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BLOG: Third Day Looks Back on 15 Years of Modern Worship

By March 5, 2015Blog

By Mark D. Geil

July, 2000. Billboard’s Christian Albums chart includes a double album with the strange title WOW Worship Orange. Title aside, the album went Platinum. It was the second in a series of compilations of worship music, and its track list tells a story about a pivotal time in Christian music.

Disc one opened with “Did you Feel The Mountains Tremble” by Delirious?, a thoroughly modern anthem replete with pounding drums, Stu G’s electric guitars and Martin Smith’s delightful accent. Disc two featured “As the Deer” performed by the Maranatha! Singers, a group that began in 1971 singing a breezy song containing the word panteth. Modern worship music was being defined, one song at a time.

That same month, a rock band named Third Day answered repeated calls from fans to capture on an album some of the worship songs they often included in their live sets. Offerings was released with fairly low expectations from the band itself, but it quickly became their first album certified Platinum. A follow-up was released three years later, but after that, the band stuck with their signature rock genre, until now. 2015’s Lead Us Back: Songs of Worship is a powerful new worship album consisting of all new studio material written around a theme of deliverance, paralleling the Exodus with our redemption through Christ. Given this unique history with worship music, Third Day’s Mac Powell has some perceptive insights on how things have changed over a decadeand-a-half.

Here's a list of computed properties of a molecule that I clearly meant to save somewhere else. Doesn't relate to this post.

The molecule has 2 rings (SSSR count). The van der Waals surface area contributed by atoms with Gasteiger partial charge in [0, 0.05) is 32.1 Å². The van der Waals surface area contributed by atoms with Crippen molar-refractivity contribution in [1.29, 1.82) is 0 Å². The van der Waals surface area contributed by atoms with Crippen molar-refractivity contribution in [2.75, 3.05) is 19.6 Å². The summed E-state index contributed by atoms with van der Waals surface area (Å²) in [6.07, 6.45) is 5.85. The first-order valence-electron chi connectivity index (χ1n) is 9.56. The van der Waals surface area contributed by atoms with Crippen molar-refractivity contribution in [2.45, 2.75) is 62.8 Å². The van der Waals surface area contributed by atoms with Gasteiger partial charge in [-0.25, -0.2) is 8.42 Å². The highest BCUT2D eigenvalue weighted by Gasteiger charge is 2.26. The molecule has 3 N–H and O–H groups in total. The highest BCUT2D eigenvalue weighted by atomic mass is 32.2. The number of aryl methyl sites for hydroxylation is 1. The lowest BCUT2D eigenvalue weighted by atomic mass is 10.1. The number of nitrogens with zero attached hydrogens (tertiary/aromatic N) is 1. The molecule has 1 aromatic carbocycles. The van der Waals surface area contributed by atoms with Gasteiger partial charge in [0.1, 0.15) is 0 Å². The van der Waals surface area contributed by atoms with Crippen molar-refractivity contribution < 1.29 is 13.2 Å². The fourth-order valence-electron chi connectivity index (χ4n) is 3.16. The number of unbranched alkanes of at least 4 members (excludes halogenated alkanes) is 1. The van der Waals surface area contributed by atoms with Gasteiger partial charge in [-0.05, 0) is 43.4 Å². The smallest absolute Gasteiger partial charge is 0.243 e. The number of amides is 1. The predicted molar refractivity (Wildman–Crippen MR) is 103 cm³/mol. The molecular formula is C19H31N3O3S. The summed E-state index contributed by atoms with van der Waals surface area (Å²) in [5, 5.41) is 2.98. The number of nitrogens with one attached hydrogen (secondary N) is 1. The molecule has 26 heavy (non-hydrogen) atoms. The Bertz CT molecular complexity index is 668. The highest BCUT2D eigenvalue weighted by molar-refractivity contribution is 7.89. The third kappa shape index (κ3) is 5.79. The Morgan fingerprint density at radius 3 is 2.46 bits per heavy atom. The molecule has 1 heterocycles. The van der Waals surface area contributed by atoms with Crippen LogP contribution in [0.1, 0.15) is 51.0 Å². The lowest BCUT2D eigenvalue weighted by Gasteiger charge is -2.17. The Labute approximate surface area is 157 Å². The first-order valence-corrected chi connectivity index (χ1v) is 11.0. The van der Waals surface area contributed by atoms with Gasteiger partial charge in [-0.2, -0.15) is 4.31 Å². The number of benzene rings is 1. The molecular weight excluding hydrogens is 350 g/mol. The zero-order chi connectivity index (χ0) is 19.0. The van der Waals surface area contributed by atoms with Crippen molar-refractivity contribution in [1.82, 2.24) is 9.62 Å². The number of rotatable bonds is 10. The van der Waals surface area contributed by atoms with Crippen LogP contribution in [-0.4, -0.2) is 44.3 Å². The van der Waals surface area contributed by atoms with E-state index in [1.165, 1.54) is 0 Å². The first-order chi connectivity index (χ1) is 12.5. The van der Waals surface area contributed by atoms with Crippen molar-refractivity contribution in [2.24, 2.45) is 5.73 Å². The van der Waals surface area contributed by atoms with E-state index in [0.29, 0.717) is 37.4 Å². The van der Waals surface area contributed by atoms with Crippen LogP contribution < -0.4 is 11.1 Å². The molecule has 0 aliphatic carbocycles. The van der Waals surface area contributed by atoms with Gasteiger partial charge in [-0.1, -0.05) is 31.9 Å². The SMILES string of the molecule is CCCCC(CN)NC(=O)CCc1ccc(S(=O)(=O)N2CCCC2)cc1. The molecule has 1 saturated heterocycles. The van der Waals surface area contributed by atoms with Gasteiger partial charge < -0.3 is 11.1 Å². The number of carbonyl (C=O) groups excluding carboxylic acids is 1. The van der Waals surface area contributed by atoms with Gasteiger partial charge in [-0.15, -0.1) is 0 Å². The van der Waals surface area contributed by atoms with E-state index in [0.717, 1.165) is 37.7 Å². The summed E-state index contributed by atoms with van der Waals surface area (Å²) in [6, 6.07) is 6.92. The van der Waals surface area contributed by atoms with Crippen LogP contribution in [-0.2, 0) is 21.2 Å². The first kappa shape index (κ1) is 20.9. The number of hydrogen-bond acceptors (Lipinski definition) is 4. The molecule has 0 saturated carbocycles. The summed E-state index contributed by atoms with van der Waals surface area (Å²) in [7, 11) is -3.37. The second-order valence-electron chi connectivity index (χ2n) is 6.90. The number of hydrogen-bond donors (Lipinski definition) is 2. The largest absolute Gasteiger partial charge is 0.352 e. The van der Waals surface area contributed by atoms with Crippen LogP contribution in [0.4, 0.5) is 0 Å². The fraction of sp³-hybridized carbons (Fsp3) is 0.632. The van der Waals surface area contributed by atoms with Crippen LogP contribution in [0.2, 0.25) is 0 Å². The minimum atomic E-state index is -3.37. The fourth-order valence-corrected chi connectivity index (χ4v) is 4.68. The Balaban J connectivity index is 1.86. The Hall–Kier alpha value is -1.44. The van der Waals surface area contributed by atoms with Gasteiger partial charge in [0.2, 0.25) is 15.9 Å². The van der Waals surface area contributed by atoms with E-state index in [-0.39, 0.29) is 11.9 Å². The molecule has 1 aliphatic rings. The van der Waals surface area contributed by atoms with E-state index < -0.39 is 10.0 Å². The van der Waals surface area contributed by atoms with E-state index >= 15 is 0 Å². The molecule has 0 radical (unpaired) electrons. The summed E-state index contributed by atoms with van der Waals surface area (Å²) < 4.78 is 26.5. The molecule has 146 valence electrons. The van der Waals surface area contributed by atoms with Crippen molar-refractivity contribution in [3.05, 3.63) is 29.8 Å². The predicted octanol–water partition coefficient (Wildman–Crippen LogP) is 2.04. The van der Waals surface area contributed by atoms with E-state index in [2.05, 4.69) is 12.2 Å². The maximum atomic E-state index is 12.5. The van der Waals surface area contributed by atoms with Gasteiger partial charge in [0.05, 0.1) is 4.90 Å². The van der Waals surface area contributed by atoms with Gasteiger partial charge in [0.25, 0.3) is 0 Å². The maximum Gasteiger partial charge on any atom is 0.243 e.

“The Offerings records started as a side project for our fans,” Powell recalls. “When we were just starting as a band, we played a lot of churches and camps and, naturally, we did our own versions of a lot of worship songs. Friends started asking for a worship record, so we used some live stuff we’d recorded, and we took a week to record the rest.”

This side project just happened to arrive at a time when listeners were desperate for new voices in worship, and Third Day clearly filled that void. “Honestly,” Powell says now, “I was scared to put the record out because I didn’t want it to look like we were just following some sort of trend. Sonicflood was releasing a worship album, and that was a big deal — a rock band focused on worship. I’m sure there were others before Sonicflood, but you didn’t hear as much about them. Suddenly, it was almost like its own sub-genre. But, I thought, We’re not going to become a worship band, and not many people will hear our record anyway, so it will be fine.”

Obviously, plenty of people heard the record, and the concept of rock-bands-doingworship-albums has become almost standard. As a whole, the main differences that Powell identifies in the worship genre from 1999 until now are related to quantity. “I don’t know that it’s changed for better or for worse, but it’s increased a lot. I think that’s great,” he adds. But how has Third Day’s approach to worship music changed over that time? For one thing, this time around the band wrote to a very specific theme. “Most of these songs are based on the Exodus and the correlation between Moses and Jesus, and how they both led God’s people to the Promised Land. For Moses it was to an actual land, and for Jesus it’s to salvation and heaven. I think so often we think of the Old Testament as when God was mad, and the New Testament as [when] God loves us. There’s so much love in the Old Testament as well, of God reaching out to His people, chasing His people, and leading His people. It was great to stay in that thought process and those ideas for the album.”